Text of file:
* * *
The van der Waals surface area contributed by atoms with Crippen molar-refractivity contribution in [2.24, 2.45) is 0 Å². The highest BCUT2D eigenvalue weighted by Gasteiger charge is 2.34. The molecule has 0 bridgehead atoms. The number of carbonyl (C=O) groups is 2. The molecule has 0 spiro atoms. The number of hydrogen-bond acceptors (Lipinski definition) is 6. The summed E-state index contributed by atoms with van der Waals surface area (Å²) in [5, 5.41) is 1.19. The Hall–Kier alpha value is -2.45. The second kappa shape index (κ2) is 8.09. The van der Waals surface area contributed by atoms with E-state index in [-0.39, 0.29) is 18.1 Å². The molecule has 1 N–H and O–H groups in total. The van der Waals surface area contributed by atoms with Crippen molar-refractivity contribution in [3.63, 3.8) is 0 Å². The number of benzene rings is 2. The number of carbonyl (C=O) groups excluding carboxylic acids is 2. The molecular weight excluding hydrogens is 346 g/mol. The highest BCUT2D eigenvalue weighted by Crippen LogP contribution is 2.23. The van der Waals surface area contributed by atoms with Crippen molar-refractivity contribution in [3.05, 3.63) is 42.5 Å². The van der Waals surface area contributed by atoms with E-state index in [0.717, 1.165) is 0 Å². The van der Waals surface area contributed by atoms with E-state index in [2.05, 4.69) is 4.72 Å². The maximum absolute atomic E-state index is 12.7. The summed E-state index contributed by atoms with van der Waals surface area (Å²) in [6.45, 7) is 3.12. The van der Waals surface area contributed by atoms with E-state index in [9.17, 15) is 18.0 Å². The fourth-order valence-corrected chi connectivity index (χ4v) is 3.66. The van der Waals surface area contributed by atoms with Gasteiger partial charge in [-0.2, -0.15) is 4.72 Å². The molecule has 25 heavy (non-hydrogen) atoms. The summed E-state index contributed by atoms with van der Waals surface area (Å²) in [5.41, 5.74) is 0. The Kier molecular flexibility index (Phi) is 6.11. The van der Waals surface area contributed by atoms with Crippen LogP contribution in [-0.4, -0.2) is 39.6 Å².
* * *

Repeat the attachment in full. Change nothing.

The van der Waals surface area contributed by atoms with Crippen molar-refractivity contribution in [2.24, 2.45) is 0 Å². The highest BCUT2D eigenvalue weighted by Gasteiger charge is 2.34. The molecule has 0 bridgehead atoms. The number of carbonyl (C=O) groups is 2. The molecule has 0 spiro atoms. The number of hydrogen-bond acceptors (Lipinski definition) is 6. The summed E-state index contributed by atoms with van der Waals surface area (Å²) in [5, 5.41) is 1.19. The Hall–Kier alpha value is -2.45. The second kappa shape index (κ2) is 8.09. The van der Waals surface area contributed by atoms with E-state index in [-0.39, 0.29) is 18.1 Å². The molecule has 1 N–H and O–H groups in total. The van der Waals surface area contributed by atoms with Crippen molar-refractivity contribution in [3.63, 3.8) is 0 Å². The number of benzene rings is 2. The number of carbonyl (C=O) groups excluding carboxylic acids is 2. The molecular weight excluding hydrogens is 346 g/mol. The highest BCUT2D eigenvalue weighted by Crippen LogP contribution is 2.23. The van der Waals surface area contributed by atoms with Crippen molar-refractivity contribution in [3.05, 3.63) is 42.5 Å². The van der Waals surface area contributed by atoms with E-state index in [0.717, 1.165) is 0 Å². The van der Waals surface area contributed by atoms with E-state index in [2.05, 4.69) is 4.72 Å². The maximum absolute atomic E-state index is 12.7. The summed E-state index contributed by atoms with van der Waals surface area (Å²) in [6.45, 7) is 3.12. The van der Waals surface area contributed by atoms with E-state index in [9.17, 15) is 18.0 Å². The fourth-order valence-corrected chi connectivity index (χ4v) is 3.66. The van der Waals surface area contributed by atoms with Gasteiger partial charge in [-0.2, -0.15) is 4.72 Å². The molecule has 25 heavy (non-hydrogen) atoms. The summed E-state index contributed by atoms with van der Waals surface area (Å²) in [5.41, 5.74) is 0. The Kier molecular flexibility index (Phi) is 6.11. The van der Waals surface area contributed by atoms with Crippen LogP contribution in [-0.4, -0.2) is 39.6 Å².